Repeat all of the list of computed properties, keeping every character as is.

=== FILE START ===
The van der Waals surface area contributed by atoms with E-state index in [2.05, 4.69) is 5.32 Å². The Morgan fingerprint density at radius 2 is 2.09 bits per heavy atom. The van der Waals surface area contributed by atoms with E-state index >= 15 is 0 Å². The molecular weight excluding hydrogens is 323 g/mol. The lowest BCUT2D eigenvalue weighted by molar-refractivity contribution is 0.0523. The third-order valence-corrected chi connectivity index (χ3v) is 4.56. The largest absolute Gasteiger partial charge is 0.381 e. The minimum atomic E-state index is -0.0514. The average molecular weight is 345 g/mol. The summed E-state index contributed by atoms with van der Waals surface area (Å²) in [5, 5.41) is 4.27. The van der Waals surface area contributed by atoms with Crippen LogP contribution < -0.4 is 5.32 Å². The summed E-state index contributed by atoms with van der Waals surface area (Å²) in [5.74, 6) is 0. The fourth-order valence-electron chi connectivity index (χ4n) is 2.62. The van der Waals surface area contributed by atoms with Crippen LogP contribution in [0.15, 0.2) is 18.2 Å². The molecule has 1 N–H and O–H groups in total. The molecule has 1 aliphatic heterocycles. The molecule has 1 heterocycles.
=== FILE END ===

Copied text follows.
The van der Waals surface area contributed by atoms with E-state index in [2.05, 4.69) is 5.32 Å². The Morgan fingerprint density at radius 2 is 2.09 bits per heavy atom. The van der Waals surface area contributed by atoms with E-state index >= 15 is 0 Å². The molecular weight excluding hydrogens is 323 g/mol. The lowest BCUT2D eigenvalue weighted by molar-refractivity contribution is 0.0523. The third-order valence-corrected chi connectivity index (χ3v) is 4.56. The largest absolute Gasteiger partial charge is 0.381 e. The minimum atomic E-state index is -0.0514. The average molecular weight is 345 g/mol. The summed E-state index contributed by atoms with van der Waals surface area (Å²) in [5, 5.41) is 4.27. The van der Waals surface area contributed by atoms with Crippen LogP contribution < -0.4 is 5.32 Å². The summed E-state index contributed by atoms with van der Waals surface area (Å²) in [5.74, 6) is 0. The fourth-order valence-electron chi connectivity index (χ4n) is 2.62. The van der Waals surface area contributed by atoms with Crippen LogP contribution in [0.15, 0.2) is 18.2 Å². The molecule has 1 N–H and O–H groups in total. The molecule has 1 aliphatic heterocycles. The molecule has 1 heterocycles.